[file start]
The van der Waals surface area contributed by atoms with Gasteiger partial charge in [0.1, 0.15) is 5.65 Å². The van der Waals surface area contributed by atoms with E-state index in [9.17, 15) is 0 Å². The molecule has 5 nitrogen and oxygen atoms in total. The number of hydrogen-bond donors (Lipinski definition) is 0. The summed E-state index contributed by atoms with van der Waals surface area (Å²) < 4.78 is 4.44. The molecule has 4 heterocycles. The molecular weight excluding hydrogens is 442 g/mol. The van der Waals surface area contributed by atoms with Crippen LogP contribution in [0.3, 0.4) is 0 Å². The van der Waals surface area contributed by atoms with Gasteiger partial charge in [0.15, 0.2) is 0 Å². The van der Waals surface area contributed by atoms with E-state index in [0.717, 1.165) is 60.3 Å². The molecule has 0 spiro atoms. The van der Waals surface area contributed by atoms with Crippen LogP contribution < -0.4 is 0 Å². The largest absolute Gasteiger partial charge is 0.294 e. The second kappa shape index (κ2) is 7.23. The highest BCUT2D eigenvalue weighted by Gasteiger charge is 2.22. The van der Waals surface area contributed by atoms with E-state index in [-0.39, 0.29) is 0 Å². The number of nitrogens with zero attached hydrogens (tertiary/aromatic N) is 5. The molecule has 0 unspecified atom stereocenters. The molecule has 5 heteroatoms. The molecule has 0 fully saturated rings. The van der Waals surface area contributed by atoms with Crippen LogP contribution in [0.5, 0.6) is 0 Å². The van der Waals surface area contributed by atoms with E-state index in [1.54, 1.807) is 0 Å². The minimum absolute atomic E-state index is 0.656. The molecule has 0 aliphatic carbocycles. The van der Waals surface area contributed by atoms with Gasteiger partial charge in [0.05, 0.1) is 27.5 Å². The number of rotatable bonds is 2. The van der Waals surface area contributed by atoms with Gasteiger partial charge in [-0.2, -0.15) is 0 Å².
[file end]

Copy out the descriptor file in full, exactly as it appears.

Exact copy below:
The van der Waals surface area contributed by atoms with Gasteiger partial charge in [0.1, 0.15) is 5.65 Å². The van der Waals surface area contributed by atoms with E-state index in [9.17, 15) is 0 Å². The molecule has 5 nitrogen and oxygen atoms in total. The number of hydrogen-bond donors (Lipinski definition) is 0. The summed E-state index contributed by atoms with van der Waals surface area (Å²) < 4.78 is 4.44. The molecule has 4 heterocycles. The molecular weight excluding hydrogens is 442 g/mol. The van der Waals surface area contributed by atoms with Crippen LogP contribution in [0.3, 0.4) is 0 Å². The van der Waals surface area contributed by atoms with Gasteiger partial charge in [0.15, 0.2) is 0 Å². The van der Waals surface area contributed by atoms with E-state index in [0.717, 1.165) is 60.3 Å². The molecule has 0 spiro atoms. The van der Waals surface area contributed by atoms with Crippen LogP contribution < -0.4 is 0 Å². The largest absolute Gasteiger partial charge is 0.294 e. The second kappa shape index (κ2) is 7.23. The highest BCUT2D eigenvalue weighted by Gasteiger charge is 2.22. The van der Waals surface area contributed by atoms with E-state index in [-0.39, 0.29) is 0 Å². The number of nitrogens with zero attached hydrogens (tertiary/aromatic N) is 5. The molecule has 0 unspecified atom stereocenters. The molecule has 5 heteroatoms. The molecule has 0 fully saturated rings. The van der Waals surface area contributed by atoms with Crippen LogP contribution in [0.5, 0.6) is 0 Å². The van der Waals surface area contributed by atoms with E-state index in [1.54, 1.807) is 0 Å². The minimum absolute atomic E-state index is 0.656. The molecule has 0 aliphatic carbocycles. The van der Waals surface area contributed by atoms with Gasteiger partial charge in [0.05, 0.1) is 27.5 Å². The number of rotatable bonds is 2. The van der Waals surface area contributed by atoms with Gasteiger partial charge in [-0.2, -0.15) is 0 Å².